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By Dustin Phillips on
February 7, 2014
February 5, 2020

Despite a defense attorney's assertion that his client should serve probation only, a judge sentenced a former Oklahoma police captain to four years in    prison. Former Del City Police Captain Randy Trent Harrison was convicted in November of first degree manslaughter after he fatally shot an unarmed    suspect in the back as he fled.

The Defendants Case

Harrison's defense team said that the police captain shot the suspect, 18-year-old Dane Scott, Jr., after the    two had already scuffled following a traffic stop. The defense argued that Scott had been armed and tried to kill Harrison, and that Harrison believed    that the suspect was reaching for another weapon when the defendant fired four shots, including the shot that fatally wounded the fleeing suspect.    

The prosecution argued that the fleeing man was no longer a threat to Harrison's safety nor to the safety of the public at large, because the police captain    had already disarmed him. They argued that Harrison was out of line and acting unlawfully when shooting an unarmed man in the back. They said that    the pursuit of Scott, whom Harrison had previously arrested for drug crimes on several occasions, was personal, not professional, and this clouded    his judgement in shooting the fleeing man.

The jury agreed, and recommended a sentence of four years in prison, the minimum sentence for first degree manslaughter (read more here)    in Oklahoma. On Wednesday, more than two months after Harrison's conviction, Oklahoma County District Judge Donald Deason sided with the jury, going    against a pre-sentencing report that recommended probation only for the former police captain, who, up until the shooting, had an unblemished career.    

However, prosecutors say he allowed both his personal vendetta and the use of hydrocodone to interfere with his judgement as a police officer. A local report    says that at sentencing, Harrison apologized to Dane Scott's parents for letting the pursuit of their son become personal, and he admitted that if    any other officer had been pursuing the fleeing young man, their son would be in jail, not dead.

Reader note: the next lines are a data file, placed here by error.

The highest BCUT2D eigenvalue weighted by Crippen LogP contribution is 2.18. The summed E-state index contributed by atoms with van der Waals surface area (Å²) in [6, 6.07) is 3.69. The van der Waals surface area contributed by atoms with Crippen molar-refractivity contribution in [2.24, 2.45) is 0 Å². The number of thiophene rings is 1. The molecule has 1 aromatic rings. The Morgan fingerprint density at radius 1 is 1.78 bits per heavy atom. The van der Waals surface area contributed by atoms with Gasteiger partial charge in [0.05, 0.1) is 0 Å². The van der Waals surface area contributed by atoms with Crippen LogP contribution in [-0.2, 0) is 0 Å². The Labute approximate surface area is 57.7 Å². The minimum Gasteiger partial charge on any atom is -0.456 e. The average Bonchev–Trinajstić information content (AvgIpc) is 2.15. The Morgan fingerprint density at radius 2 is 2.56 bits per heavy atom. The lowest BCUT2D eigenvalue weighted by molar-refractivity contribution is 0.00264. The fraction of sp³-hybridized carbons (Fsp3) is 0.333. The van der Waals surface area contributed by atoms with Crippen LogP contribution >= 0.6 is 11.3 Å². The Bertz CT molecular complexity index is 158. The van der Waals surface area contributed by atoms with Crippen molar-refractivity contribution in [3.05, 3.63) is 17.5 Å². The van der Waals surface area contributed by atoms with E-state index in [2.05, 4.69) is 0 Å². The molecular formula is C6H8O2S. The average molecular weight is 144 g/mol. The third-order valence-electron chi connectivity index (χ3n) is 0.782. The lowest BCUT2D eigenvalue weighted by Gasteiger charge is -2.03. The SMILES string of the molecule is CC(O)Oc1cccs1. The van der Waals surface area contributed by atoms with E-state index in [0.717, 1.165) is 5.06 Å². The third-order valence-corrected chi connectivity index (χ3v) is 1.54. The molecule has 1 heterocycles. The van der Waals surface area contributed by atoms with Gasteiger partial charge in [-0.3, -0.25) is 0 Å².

He said, "My heart goes out to Dane Scott's family. There is no good outcome for this. I'm not going to say their son's life isn't worth anything." Harrison's    defense team plans to appeal. A motion to rush judgement and a motion for a new jury have already been denied and overruled.

Oklahoma's Manslaughter Laws

First degree manslaughter is defined in 21 O.S. 711 of the Oklahoma    Criminal Code:Homicide is manslaughter in the first degree in the following cases:    

           
  1. When perpetrated without a design to effect death by a person while engaged in the commission of a misdemeanor.        
  2.        
  3. When perpetrated without a design to effect death, and in a heat of passion, but in a cruel and unusual manner, or by means of a dangerous weapon; unless it is committed under such circumstances as constitute excusable or justifiable homicide.        
  4.        
  5. When perpetrated unnecessarily either while resisting an attempt by the person killed to commit a crime, or after such attempt shall have failed.        
  6.    

The jury found that Harrison's actions fell under the third circumstance defining first degree manslaughter. First degree manslaughter is a felony    punishable by a minimum of four years in prison. It is one of Oklahoma's 85 percent crimes,    which means that anyone convicted of first degree manslaughter must serve a minimum of 85 percent of his or her sentence before becoming eligible for    parole.

Furthermore, anyone convicted of first degree manslaughter must register with the Oklahoma Violent Offender Registry    in compliance with the Mary Rippy Violent Crime Offenders Registration Act.

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